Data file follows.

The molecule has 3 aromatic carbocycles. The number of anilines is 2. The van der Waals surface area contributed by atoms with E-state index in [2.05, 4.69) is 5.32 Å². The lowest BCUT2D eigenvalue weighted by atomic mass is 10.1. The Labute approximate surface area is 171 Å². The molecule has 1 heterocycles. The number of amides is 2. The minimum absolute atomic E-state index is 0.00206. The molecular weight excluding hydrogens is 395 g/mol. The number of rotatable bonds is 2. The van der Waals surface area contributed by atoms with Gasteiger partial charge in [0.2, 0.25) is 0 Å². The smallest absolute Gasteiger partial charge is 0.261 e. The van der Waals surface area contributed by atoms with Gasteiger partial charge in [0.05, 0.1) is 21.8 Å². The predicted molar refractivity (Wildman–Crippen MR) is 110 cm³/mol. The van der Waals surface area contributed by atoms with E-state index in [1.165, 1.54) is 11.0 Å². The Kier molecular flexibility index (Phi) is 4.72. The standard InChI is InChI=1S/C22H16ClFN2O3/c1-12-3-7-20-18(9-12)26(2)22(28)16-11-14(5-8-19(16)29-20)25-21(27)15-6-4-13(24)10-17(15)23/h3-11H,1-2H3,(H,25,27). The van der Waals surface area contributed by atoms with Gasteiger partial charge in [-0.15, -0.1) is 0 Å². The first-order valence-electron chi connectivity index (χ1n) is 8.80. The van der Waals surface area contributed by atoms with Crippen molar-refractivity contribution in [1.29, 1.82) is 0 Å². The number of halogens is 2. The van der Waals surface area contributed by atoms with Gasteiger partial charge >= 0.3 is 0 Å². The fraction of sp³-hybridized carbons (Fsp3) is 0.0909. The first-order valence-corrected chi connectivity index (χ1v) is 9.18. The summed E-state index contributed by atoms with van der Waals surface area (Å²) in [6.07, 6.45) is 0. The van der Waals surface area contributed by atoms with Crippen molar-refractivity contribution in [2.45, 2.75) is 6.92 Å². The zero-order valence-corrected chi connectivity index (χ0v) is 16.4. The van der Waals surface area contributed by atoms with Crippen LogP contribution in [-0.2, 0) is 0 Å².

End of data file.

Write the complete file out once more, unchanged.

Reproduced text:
The molecule has 3 aromatic carbocycles. The number of anilines is 2. The van der Waals surface area contributed by atoms with E-state index in [2.05, 4.69) is 5.32 Å². The lowest BCUT2D eigenvalue weighted by atomic mass is 10.1. The Labute approximate surface area is 171 Å². The molecule has 1 heterocycles. The number of amides is 2. The minimum absolute atomic E-state index is 0.00206. The molecular weight excluding hydrogens is 395 g/mol. The number of rotatable bonds is 2. The van der Waals surface area contributed by atoms with Gasteiger partial charge in [0.2, 0.25) is 0 Å². The smallest absolute Gasteiger partial charge is 0.261 e. The van der Waals surface area contributed by atoms with Gasteiger partial charge in [0.05, 0.1) is 21.8 Å². The predicted molar refractivity (Wildman–Crippen MR) is 110 cm³/mol. The van der Waals surface area contributed by atoms with E-state index in [1.165, 1.54) is 11.0 Å². The Kier molecular flexibility index (Phi) is 4.72. The standard InChI is InChI=1S/C22H16ClFN2O3/c1-12-3-7-20-18(9-12)26(2)22(28)16-11-14(5-8-19(16)29-20)25-21(27)15-6-4-13(24)10-17(15)23/h3-11H,1-2H3,(H,25,27). The van der Waals surface area contributed by atoms with Gasteiger partial charge in [-0.15, -0.1) is 0 Å². The first-order valence-electron chi connectivity index (χ1n) is 8.80. The van der Waals surface area contributed by atoms with Crippen molar-refractivity contribution in [1.29, 1.82) is 0 Å². The number of halogens is 2. The van der Waals surface area contributed by atoms with Gasteiger partial charge >= 0.3 is 0 Å². The fraction of sp³-hybridized carbons (Fsp3) is 0.0909. The first-order valence-corrected chi connectivity index (χ1v) is 9.18. The summed E-state index contributed by atoms with van der Waals surface area (Å²) in [6.07, 6.45) is 0. The van der Waals surface area contributed by atoms with Crippen molar-refractivity contribution in [2.45, 2.75) is 6.92 Å². The zero-order valence-corrected chi connectivity index (χ0v) is 16.4. The van der Waals surface area contributed by atoms with Crippen LogP contribution in [-0.2, 0) is 0 Å².